The Rev. Nelson “Fuzzy” Thompson, a United Methodist minister who dedicated his life to dismantling the barriers of racism, inequality and discrimination, died early Sunday. He was 70.
For decades, Thompson was president of the Southern Christian Leadership Conference of Greater Kansas City and was the leading force behind the annual citywide celebration commemorating the legacy of Martin Luther King Jr. Thompson and fellow organizers said the Kansas City celebration was the largest and most attended outside of King’s hometown of Atlanta.
The annual series of programs honoring the slain civil rights leader began Thursday and will conclude Jan. 19.
Thompson was involved in numerous civil rights battles on the local, national and international level.
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“There have been some challenges and difficulties over the years, but I have enjoyed them all and I would not change anything about my journey,” Thompson said in a 2012 interview. “I did things that weren’t always popular, but I felt compelled to do them.”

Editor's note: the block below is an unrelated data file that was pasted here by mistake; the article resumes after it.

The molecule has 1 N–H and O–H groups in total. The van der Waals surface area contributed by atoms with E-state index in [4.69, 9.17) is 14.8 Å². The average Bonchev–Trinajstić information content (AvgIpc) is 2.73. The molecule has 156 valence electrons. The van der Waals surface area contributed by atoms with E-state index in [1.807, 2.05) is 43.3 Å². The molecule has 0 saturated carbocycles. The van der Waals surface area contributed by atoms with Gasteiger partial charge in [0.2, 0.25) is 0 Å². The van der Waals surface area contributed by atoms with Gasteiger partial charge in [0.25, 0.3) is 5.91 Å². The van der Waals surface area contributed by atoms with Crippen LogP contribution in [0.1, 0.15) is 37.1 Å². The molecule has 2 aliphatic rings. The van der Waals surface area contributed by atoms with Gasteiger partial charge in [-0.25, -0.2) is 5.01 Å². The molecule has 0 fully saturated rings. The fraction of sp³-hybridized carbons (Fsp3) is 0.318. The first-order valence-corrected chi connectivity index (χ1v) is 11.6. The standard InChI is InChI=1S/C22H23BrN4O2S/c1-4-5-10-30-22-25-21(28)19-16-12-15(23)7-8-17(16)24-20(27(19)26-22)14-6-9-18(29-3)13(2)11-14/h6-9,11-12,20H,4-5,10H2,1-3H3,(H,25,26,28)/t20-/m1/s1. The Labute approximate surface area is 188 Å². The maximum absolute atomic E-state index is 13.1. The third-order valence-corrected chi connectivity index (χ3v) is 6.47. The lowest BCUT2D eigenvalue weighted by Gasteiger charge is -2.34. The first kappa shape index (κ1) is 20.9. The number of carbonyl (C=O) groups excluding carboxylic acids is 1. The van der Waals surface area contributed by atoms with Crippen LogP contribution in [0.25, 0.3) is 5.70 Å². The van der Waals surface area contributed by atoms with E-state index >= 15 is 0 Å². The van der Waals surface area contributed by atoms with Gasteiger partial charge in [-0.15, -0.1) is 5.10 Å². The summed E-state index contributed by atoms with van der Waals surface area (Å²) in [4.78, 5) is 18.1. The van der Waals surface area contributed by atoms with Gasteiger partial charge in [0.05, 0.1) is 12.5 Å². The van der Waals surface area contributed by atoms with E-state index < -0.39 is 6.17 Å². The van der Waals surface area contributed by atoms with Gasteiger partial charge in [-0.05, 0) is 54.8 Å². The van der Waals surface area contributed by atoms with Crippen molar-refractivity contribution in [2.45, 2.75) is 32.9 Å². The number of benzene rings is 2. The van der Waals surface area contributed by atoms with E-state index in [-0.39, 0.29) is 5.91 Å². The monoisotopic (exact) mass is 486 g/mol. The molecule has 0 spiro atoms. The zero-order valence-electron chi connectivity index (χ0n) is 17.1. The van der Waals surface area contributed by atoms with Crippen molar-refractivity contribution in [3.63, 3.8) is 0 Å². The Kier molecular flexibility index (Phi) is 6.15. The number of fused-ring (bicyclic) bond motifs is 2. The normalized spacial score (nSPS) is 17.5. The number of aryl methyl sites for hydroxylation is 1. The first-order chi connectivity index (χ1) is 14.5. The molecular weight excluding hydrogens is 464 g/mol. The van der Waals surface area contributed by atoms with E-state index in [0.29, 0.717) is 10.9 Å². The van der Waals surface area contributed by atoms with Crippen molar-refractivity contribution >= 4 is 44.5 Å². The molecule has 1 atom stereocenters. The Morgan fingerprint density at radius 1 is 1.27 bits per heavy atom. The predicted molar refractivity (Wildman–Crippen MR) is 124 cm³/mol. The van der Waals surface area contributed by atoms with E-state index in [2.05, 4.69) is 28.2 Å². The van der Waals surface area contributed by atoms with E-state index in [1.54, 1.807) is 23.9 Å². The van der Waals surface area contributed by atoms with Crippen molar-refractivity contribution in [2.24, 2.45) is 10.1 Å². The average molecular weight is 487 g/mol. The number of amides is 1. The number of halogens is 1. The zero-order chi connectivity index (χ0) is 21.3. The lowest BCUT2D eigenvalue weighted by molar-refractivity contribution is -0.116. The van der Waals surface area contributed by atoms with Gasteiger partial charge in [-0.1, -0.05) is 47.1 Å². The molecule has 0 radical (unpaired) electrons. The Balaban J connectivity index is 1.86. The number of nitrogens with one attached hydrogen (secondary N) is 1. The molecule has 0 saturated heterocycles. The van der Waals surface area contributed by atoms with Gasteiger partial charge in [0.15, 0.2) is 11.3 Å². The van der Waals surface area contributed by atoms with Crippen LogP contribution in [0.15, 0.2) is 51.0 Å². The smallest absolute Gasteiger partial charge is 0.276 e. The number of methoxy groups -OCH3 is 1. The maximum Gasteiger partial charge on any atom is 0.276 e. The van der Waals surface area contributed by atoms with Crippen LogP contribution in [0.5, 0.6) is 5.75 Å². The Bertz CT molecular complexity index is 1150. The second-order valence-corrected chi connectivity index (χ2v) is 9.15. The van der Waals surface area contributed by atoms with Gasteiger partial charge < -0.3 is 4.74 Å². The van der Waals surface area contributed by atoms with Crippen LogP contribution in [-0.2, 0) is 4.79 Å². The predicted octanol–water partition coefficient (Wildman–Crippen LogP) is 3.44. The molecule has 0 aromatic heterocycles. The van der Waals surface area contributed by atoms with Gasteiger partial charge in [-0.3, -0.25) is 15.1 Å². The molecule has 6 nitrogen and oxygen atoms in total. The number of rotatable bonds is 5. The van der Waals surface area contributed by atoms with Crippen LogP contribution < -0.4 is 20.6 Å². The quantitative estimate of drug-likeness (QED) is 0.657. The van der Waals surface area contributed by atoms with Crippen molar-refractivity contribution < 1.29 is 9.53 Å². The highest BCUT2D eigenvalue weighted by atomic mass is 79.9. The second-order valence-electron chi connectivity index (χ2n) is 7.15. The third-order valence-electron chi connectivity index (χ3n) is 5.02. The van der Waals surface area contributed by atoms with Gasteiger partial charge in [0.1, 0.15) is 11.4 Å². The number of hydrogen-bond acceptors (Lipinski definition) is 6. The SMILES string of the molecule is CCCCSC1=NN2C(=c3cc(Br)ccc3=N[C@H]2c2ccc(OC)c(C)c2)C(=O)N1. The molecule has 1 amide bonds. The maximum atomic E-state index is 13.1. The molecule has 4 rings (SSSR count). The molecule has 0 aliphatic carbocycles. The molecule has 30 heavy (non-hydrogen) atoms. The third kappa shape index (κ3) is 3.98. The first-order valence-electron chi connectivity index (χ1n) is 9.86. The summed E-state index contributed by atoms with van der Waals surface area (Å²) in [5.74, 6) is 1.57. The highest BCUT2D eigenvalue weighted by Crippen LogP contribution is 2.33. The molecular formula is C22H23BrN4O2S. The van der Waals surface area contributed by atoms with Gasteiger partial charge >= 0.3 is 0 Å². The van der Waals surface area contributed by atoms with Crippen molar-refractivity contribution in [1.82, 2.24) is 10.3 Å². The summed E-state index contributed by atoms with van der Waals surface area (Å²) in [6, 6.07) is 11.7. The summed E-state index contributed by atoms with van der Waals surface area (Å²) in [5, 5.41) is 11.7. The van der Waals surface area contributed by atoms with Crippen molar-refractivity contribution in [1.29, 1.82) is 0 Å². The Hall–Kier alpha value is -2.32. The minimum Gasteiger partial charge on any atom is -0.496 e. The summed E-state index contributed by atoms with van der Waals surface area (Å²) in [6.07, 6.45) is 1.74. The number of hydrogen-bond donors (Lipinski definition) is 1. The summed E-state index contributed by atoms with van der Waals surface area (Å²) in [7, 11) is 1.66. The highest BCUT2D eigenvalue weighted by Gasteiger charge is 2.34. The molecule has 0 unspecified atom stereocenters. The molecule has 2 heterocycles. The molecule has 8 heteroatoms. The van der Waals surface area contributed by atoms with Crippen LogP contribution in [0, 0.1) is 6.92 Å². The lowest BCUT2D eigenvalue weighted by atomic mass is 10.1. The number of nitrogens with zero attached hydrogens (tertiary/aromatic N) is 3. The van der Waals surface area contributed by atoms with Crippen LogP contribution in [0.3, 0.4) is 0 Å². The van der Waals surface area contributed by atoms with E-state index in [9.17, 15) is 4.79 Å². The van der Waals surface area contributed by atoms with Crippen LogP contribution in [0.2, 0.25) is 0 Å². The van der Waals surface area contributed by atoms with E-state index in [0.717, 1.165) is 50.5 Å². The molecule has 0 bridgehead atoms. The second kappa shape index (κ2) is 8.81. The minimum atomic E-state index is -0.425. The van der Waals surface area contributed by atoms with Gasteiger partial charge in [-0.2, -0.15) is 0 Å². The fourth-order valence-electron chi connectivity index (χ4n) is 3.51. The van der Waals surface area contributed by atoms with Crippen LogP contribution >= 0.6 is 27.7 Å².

In recent years, Thompson battled a number of health-related maladies. He received a kidney transplant in November 2006 and was repeatedly hospitalized in recent months. Thompson was under hospice care at the time of his death.
Friends and fellow clergy said Thompson was fearless leader who unflinchingly served his community.
“Even during his illness, his support for the Southern Christian Leadership Conference never wavered,” said longtime friend and fellow United Methodist minister, U.S. Rep. Emanuel Cleaver. “While he had to step down, he was still working to help others, even as his own health was failing.”